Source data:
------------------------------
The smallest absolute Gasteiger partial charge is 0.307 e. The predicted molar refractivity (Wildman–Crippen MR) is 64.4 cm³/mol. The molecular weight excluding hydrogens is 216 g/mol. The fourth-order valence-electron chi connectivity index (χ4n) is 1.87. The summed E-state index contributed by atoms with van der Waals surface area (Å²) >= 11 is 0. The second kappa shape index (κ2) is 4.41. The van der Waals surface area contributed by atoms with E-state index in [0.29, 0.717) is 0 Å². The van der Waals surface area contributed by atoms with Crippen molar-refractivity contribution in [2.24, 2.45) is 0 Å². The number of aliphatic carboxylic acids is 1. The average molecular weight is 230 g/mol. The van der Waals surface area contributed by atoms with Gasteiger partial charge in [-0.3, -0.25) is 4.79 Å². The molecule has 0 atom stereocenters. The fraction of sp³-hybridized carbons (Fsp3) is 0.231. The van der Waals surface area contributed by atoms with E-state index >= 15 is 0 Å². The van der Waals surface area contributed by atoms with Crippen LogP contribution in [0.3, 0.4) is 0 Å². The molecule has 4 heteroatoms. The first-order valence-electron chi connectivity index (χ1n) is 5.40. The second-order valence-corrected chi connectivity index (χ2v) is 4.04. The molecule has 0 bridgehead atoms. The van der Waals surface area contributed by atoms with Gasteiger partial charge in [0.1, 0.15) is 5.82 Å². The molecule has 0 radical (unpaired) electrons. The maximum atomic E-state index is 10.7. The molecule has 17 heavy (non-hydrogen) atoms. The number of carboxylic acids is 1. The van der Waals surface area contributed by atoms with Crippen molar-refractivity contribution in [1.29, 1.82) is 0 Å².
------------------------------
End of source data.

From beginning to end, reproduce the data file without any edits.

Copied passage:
The smallest absolute Gasteiger partial charge is 0.307 e. The predicted molar refractivity (Wildman–Crippen MR) is 64.4 cm³/mol. The molecular weight excluding hydrogens is 216 g/mol. The fourth-order valence-electron chi connectivity index (χ4n) is 1.87. The summed E-state index contributed by atoms with van der Waals surface area (Å²) >= 11 is 0. The second kappa shape index (κ2) is 4.41. The van der Waals surface area contributed by atoms with E-state index in [0.29, 0.717) is 0 Å². The van der Waals surface area contributed by atoms with Crippen molar-refractivity contribution in [2.24, 2.45) is 0 Å². The number of aliphatic carboxylic acids is 1. The average molecular weight is 230 g/mol. The van der Waals surface area contributed by atoms with Gasteiger partial charge in [-0.3, -0.25) is 4.79 Å². The molecule has 0 atom stereocenters. The fraction of sp³-hybridized carbons (Fsp3) is 0.231. The van der Waals surface area contributed by atoms with E-state index >= 15 is 0 Å². The van der Waals surface area contributed by atoms with Crippen LogP contribution in [0.3, 0.4) is 0 Å². The molecule has 4 heteroatoms. The first-order valence-electron chi connectivity index (χ1n) is 5.40. The second-order valence-corrected chi connectivity index (χ2v) is 4.04. The molecule has 0 bridgehead atoms. The van der Waals surface area contributed by atoms with Gasteiger partial charge in [0.1, 0.15) is 5.82 Å². The molecule has 0 radical (unpaired) electrons. The maximum atomic E-state index is 10.7. The molecule has 17 heavy (non-hydrogen) atoms. The number of carboxylic acids is 1. The van der Waals surface area contributed by atoms with Crippen molar-refractivity contribution in [1.29, 1.82) is 0 Å².